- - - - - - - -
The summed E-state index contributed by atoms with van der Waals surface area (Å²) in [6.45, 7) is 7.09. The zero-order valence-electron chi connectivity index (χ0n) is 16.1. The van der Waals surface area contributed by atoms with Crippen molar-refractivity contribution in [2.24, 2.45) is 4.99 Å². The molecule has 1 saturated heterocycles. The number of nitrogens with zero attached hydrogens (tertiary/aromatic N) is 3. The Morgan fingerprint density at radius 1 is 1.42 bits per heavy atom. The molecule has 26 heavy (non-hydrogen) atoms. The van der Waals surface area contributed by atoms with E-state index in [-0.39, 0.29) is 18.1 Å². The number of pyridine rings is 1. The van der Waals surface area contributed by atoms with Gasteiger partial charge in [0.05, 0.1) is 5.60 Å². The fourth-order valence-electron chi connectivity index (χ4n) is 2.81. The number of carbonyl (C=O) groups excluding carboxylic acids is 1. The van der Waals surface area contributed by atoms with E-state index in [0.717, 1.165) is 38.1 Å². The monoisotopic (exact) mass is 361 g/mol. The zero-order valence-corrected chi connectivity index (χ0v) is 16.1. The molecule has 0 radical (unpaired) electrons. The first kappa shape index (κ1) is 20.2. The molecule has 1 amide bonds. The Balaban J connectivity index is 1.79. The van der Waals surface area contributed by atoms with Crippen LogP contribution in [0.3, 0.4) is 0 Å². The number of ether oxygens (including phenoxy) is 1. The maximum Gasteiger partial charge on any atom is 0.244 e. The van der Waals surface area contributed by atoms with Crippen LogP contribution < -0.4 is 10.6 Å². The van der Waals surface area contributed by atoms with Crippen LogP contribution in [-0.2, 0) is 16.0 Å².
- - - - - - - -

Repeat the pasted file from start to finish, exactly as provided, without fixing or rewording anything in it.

The summed E-state index contributed by atoms with van der Waals surface area (Å²) in [6.45, 7) is 7.09. The zero-order valence-electron chi connectivity index (χ0n) is 16.1. The van der Waals surface area contributed by atoms with Crippen molar-refractivity contribution in [2.24, 2.45) is 4.99 Å². The molecule has 1 saturated heterocycles. The number of nitrogens with zero attached hydrogens (tertiary/aromatic N) is 3. The Morgan fingerprint density at radius 1 is 1.42 bits per heavy atom. The molecule has 26 heavy (non-hydrogen) atoms. The van der Waals surface area contributed by atoms with E-state index in [-0.39, 0.29) is 18.1 Å². The number of pyridine rings is 1. The van der Waals surface area contributed by atoms with Gasteiger partial charge in [0.05, 0.1) is 5.60 Å². The fourth-order valence-electron chi connectivity index (χ4n) is 2.81. The number of carbonyl (C=O) groups excluding carboxylic acids is 1. The van der Waals surface area contributed by atoms with E-state index in [0.717, 1.165) is 38.1 Å². The monoisotopic (exact) mass is 361 g/mol. The zero-order valence-corrected chi connectivity index (χ0v) is 16.1. The molecule has 0 radical (unpaired) electrons. The first kappa shape index (κ1) is 20.2. The molecule has 1 amide bonds. The Balaban J connectivity index is 1.79. The van der Waals surface area contributed by atoms with Crippen LogP contribution in [0.3, 0.4) is 0 Å². The number of ether oxygens (including phenoxy) is 1. The maximum Gasteiger partial charge on any atom is 0.244 e. The van der Waals surface area contributed by atoms with Crippen LogP contribution < -0.4 is 10.6 Å². The van der Waals surface area contributed by atoms with Crippen LogP contribution in [-0.2, 0) is 16.0 Å².